Over at The Huffington Post, Bob Samuels has a novel justification for universally free college education: it will be cheaper for everyone. Unfortunately, the magic formula of getting more for nothing doesn't work any better in higher education than it does anywhere else in reality.
First of all, the government is currently spending billions of dollars on for-profit schools and other colleges and universities that have very low graduation rates. In fact, what is going on in the state of California is that as students get priced out of the University of California, they either drop out or go to community colleges.
The argument is …
that if we paid for every student to go to more expensive standard bearers like UC, we wouldn't have to spend so much money sending some students to cheaper alternatives. In addition to this obvious contradiction, it also assumes that government will spend money more wisely than individuals could do on their own. It doesn't.
Not only is higher education seen as a key to economic advancement, but if all 18-24 year olds were in college, we would reduce the unemployment rate by 2 million people, and fewer people would be in need of governmental assistance.
Translation: Giving more people more expansive governmental assistance will reduce the number of people on governmental assistance. This will save money. Somehow.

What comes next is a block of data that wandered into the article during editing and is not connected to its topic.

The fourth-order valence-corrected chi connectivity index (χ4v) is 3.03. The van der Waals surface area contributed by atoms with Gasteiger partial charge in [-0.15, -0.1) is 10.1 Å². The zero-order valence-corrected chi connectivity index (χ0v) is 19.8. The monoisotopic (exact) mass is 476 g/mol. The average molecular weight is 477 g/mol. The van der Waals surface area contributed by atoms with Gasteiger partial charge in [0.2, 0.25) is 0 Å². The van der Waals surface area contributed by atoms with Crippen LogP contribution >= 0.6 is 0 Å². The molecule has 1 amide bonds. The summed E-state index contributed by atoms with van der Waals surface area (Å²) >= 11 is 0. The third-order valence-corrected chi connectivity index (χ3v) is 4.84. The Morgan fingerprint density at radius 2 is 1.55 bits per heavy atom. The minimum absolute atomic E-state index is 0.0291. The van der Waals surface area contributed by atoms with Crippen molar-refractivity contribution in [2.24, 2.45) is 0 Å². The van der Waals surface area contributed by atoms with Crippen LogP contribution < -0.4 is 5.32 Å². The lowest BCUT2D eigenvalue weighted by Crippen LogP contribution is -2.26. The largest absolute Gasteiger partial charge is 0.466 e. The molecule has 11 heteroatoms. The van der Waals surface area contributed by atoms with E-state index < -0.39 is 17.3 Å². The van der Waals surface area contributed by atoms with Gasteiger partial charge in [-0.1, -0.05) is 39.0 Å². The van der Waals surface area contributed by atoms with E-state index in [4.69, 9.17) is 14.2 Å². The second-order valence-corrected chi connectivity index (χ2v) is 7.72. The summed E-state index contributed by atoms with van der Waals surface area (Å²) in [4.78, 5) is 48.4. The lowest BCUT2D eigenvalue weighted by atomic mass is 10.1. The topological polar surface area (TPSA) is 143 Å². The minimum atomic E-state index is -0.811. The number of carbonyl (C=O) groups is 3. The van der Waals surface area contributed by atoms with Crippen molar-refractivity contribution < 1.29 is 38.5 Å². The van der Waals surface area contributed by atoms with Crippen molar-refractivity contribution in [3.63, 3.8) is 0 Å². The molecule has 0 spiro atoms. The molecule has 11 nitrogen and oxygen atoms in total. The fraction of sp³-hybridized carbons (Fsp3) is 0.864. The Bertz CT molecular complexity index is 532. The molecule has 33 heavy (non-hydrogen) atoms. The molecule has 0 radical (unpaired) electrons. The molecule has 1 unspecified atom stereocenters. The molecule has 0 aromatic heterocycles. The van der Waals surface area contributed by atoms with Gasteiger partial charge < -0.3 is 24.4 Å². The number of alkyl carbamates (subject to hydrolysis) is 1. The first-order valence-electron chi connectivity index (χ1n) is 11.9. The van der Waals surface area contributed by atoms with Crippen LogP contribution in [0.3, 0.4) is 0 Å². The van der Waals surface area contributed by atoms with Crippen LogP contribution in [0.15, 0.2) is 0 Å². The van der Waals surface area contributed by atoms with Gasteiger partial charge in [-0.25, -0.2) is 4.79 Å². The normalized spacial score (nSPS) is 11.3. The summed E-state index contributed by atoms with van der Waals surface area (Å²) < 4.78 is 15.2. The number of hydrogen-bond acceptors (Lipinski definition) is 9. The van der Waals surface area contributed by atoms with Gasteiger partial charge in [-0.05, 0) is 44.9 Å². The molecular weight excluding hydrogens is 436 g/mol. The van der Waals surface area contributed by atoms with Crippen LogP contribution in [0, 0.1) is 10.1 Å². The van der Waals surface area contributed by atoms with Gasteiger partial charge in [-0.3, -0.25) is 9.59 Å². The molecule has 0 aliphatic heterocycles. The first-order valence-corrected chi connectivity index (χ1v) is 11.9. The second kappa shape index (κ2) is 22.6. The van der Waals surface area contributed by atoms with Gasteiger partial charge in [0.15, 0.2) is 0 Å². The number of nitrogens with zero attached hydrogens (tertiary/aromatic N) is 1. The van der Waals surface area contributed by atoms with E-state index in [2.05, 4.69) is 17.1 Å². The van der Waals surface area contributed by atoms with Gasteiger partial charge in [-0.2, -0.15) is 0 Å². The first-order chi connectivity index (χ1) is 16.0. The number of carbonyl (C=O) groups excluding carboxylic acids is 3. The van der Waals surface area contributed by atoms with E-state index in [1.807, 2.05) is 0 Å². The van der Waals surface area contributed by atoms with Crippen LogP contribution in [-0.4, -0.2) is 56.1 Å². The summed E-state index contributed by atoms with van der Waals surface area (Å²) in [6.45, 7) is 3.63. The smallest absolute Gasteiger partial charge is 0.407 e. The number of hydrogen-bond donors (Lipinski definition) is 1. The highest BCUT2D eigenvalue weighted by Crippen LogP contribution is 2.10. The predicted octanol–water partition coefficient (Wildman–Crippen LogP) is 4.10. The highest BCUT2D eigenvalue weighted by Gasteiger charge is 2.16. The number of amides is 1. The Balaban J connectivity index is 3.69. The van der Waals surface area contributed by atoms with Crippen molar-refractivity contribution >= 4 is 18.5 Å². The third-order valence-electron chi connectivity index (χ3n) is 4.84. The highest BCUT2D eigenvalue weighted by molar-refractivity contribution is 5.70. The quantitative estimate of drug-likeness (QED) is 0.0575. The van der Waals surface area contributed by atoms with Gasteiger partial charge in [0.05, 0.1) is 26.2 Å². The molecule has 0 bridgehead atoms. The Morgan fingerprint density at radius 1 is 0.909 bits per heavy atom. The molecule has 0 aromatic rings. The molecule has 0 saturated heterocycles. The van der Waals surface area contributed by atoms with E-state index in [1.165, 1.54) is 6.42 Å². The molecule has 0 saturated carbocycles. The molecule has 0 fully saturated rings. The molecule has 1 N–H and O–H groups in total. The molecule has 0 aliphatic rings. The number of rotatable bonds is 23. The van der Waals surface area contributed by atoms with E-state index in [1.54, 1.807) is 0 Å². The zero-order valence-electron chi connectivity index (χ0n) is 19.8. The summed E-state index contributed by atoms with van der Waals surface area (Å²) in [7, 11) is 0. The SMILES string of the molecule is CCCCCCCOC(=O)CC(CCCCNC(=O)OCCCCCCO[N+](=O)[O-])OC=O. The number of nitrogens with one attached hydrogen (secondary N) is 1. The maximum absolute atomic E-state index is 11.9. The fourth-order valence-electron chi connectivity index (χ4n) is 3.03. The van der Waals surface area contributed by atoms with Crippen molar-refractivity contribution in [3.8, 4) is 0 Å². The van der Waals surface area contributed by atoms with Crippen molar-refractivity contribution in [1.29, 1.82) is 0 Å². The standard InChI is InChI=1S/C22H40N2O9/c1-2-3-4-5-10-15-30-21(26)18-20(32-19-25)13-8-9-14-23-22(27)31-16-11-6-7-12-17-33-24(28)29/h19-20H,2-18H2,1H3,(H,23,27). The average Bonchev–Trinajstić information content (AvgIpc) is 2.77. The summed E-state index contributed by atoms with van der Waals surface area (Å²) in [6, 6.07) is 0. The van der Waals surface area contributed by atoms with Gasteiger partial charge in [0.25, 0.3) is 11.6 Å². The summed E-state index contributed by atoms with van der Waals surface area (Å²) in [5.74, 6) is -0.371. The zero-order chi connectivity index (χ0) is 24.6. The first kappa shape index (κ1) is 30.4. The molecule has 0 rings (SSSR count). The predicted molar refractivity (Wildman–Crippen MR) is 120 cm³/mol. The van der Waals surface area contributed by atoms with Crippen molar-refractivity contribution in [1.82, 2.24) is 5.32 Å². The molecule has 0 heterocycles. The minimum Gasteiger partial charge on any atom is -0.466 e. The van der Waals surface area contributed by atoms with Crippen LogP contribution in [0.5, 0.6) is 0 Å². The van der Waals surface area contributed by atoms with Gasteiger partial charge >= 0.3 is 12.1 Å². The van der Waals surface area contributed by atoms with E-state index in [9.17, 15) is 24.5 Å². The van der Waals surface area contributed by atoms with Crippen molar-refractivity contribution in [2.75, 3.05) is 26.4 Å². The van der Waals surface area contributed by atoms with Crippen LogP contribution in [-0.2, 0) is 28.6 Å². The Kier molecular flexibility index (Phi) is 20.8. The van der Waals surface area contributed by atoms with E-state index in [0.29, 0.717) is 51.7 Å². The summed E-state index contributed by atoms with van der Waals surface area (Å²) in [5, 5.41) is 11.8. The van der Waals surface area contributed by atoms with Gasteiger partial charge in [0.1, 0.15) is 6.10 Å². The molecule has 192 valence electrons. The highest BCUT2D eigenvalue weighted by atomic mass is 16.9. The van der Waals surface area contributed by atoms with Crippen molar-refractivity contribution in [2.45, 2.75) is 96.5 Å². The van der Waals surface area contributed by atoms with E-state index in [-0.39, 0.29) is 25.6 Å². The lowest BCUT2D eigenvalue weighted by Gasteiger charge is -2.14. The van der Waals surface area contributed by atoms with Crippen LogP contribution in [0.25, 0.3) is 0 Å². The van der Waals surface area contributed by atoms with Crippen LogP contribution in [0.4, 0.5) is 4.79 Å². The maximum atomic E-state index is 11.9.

Furthermore, by removing the need for students to go into debt, the government would allow graduates to be more productive, and they would have more money to spend, which in turn would act as a stimulus for the economy.
The money taxpayers would have spent instead doesn't count (because the government knows how to spend it better).
You can hardly blame Samuels for trying though, since otherwise his argument boils down to the notion that it doesn't matter how much it costs taxpayers, higher education is worth it.
Celebrating universal college education as infinitely worthwhile–there is no point at which it costs too much (so long as someone else is paying for it)–is a difficult position to defend.
Of course, even that aspiration is misguided, as we already produce far more graduates than we need.
One final thought:
While few people would now reject the idea of compulsory K-12 education, it is now time to make college universal and free.
In other words, hurry up and make this happen before people realize K-12 isn't such a great role model after all.